10 May 2021

10 May 2021

Review status: this preprint is currently under review for the journal ESSD.

An 18S V4 rDNA metabarcoding dataset of protist diversity in the Atlantic inflow to the Arctic Ocean, through the year and down to 1000 m depth

Elianne Egge1,a, Stephanie Elferink2, Daniel Vaulot3,4, Uwe John2, Gunnar Bratbak5, Aud Larsen6, and Bente Edvardsen1 Elianne Egge et al.
  • 1University of Oslo, Department of Biosciences, Section for Aquatic Biology and Toxicology, PO Box 1066 Blindern, NO-0316 Oslo, NORWAY
  • 2Alfred-Wegener-Institut Helmholtz-Zentrum für Polar- und Meeresforschung. Am Handelshafen 12, Bremerhaven DE-27570, GERMANY
  • 3UMR7144, CNRS, Sorbonne Université, Station Biologique de Roscoff. Place Georges Teissier, FR-29682 Roscoff, FRANCE
  • 4Asian School of the Environment, Nanyang Technological University, 50 Nanyang Avenue, Singapore 639798 SINGAPORE
  • 5University of Bergen, Department of Biological Sciences, PO Box 7803, NO-5020 Bergen, NORWAY
  • 6NORCE Norwegian Research Centre, PO Box 7810, NO-5020 Bergen, NORWAY
  • apresent address: University of Duisburg-Essen, Fakultät für Biologie, Universitätsstr. 5, DE-45141 Essen, GERMANY

Abstract. Arctic marine protist communities have been understudied due to challenging sampling conditions, in particular during winter and in deep waters. The aim of this study was to improve our knowledge on Arctic protist diversity through the year, both in the epipelagic (< 200 m depth) and mesopelagic zones (200–1000 m depth). Sampling campaigns were performed in 2014, during five different months, to capture the various phases of the Arctic primary production: January (winter), March (pre-bloom), May (spring bloom), August (post-bloom) and November (early winter). The cruises were undertaken west and north of the Svalbard archipelago, where warmer Atlantic waters from the West Spitsbergen Current meets cold Arctic waters from the Arctic Ocean. From each cruise, station, and depth, 50 L of sea water were collected and the plankton was size-fractionated by serial filtration into four size fractions between 0.45–200 μm, representing the picoplankton, nanoplankton and microplankton. In addition vertical net hauls were taken from 50 m depth to the surface at selected stations. From the plankton samples DNA was extracted, the V4 region of the 18S rRNA-gene was amplified by PCR with universal eukaryote primers and the amplicons were sequenced by Illumina high-throughput sequencing. Sequences were clustered into Amplicon Sequence Variants (ASVs), representing protist genotypes, with the dada2 pipeline. Taxonomic classification was made against the curated Protist Ribosomal Reference database (PR2). Altogether 6,536 protist ASVs were obtained (including 54 fungal ASVs). Both ASV richness and taxonomic composition were strongly dependent on size-fraction, season, and depth. ASV richness was generally higher in the smaller fractions, and higher in winter and the mesopelagic samples than in samples from the well-lit epipelagic zone during summer. During spring and summer, the phytoplankton groups diatoms, chlorophytes and haptophytes dominated in the epipelagic zone. Parasitic and heterotrophic groups such as Syndiniales and certain dinoflagellates dominated in the mesopelagic zone all year, as well as in the epipelagic zone during the winter. The dataset is available at (Egge et al. 2014).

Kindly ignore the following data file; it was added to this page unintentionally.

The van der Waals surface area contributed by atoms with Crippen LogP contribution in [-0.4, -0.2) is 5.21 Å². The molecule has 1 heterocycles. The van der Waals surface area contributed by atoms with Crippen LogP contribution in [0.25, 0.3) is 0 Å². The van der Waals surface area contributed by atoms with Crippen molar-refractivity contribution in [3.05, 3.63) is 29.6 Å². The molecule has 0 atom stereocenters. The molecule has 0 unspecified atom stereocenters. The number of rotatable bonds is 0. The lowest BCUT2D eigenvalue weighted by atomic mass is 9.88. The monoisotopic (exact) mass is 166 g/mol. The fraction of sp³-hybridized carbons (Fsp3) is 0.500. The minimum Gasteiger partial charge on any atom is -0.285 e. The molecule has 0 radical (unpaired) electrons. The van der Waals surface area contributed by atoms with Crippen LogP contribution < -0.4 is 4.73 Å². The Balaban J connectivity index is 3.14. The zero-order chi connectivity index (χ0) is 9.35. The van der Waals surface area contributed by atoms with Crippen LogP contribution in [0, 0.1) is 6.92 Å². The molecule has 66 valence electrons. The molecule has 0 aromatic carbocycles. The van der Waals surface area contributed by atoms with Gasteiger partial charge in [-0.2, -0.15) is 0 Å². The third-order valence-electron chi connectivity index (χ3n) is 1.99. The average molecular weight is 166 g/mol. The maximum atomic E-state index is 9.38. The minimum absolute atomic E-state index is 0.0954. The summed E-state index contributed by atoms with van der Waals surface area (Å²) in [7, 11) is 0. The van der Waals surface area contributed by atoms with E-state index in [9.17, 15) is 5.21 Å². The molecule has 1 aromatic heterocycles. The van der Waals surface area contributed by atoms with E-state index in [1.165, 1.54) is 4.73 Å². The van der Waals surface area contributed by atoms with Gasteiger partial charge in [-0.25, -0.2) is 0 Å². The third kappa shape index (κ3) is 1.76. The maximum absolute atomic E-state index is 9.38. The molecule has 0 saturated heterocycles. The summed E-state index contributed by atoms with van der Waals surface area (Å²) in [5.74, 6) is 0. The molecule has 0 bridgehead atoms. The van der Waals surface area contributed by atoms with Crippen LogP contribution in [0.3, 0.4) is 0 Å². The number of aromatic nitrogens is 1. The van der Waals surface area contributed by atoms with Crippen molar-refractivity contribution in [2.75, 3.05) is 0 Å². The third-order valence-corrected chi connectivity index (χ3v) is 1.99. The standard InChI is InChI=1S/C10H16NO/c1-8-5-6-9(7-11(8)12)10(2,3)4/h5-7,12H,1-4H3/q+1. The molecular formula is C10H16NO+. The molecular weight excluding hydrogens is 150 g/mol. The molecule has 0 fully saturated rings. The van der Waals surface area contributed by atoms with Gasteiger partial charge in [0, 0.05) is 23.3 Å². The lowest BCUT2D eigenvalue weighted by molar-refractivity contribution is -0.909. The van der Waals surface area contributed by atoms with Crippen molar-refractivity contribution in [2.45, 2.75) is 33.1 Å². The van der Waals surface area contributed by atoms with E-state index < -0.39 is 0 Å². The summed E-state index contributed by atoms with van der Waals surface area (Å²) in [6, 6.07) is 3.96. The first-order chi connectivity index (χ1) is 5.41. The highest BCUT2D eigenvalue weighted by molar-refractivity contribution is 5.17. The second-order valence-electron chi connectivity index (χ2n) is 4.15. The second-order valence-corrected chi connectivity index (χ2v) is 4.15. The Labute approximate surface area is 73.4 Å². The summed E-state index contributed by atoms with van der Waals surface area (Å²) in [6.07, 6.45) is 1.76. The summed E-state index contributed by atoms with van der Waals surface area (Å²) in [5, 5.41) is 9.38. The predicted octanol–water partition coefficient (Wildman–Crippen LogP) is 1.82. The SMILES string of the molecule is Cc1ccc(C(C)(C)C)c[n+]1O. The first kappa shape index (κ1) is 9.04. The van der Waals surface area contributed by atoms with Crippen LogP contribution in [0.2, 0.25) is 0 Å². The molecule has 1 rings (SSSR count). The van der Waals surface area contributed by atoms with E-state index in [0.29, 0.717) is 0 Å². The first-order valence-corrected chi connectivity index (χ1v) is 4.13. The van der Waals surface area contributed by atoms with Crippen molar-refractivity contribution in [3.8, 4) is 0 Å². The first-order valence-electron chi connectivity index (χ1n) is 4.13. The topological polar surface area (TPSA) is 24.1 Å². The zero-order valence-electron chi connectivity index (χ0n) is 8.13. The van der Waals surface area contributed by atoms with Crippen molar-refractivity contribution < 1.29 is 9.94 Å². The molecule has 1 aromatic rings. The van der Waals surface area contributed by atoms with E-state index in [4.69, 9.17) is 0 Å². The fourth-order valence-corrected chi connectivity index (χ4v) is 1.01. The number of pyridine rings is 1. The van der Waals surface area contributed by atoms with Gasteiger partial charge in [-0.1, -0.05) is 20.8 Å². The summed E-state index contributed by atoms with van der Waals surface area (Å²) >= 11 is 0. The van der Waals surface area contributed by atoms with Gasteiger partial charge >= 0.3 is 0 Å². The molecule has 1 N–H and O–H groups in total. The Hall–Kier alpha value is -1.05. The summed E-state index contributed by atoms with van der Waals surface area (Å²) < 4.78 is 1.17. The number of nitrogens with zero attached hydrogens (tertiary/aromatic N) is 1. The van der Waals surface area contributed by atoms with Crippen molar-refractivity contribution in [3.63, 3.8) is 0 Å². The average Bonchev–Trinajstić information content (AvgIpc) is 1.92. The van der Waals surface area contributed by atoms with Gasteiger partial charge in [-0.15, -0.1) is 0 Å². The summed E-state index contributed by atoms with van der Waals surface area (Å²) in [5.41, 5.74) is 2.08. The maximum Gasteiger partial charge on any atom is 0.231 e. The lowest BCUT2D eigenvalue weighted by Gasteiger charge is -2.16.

Elianne Egge et al.

Status: open (until 21 Jul 2021)

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  • RC1: 'Comment on essd-2021-133', Anonymous Referee #1, 09 Jun 2021 reply

Elianne Egge et al.

Data sets

An 18S V4 rDNA metabarcoding dataset of protist diversity in the Atlantic inflow to the Arctic Ocean, through the year and down to 1000 m depth Egge, Elianne; Elferink, Stephanie; Vaulot, Daniel; John, Uwe; Bratbak, Gunnar; Larsen, Aud; Edvardsen, Bente

Elianne Egge et al.


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Short summary
Here we present a data set of DNA-sequences obtained from size-fractionated seawater samples from the Arctic Ocean, that are used to identify taxonomic groups of unicellular plankton. This data set can be used to investigate the diversity and distribution of plankton groups both by season and by depth, and thus increase our understanding of the factors influencing the dynamics of this important part of the Arctic marine ecosystem.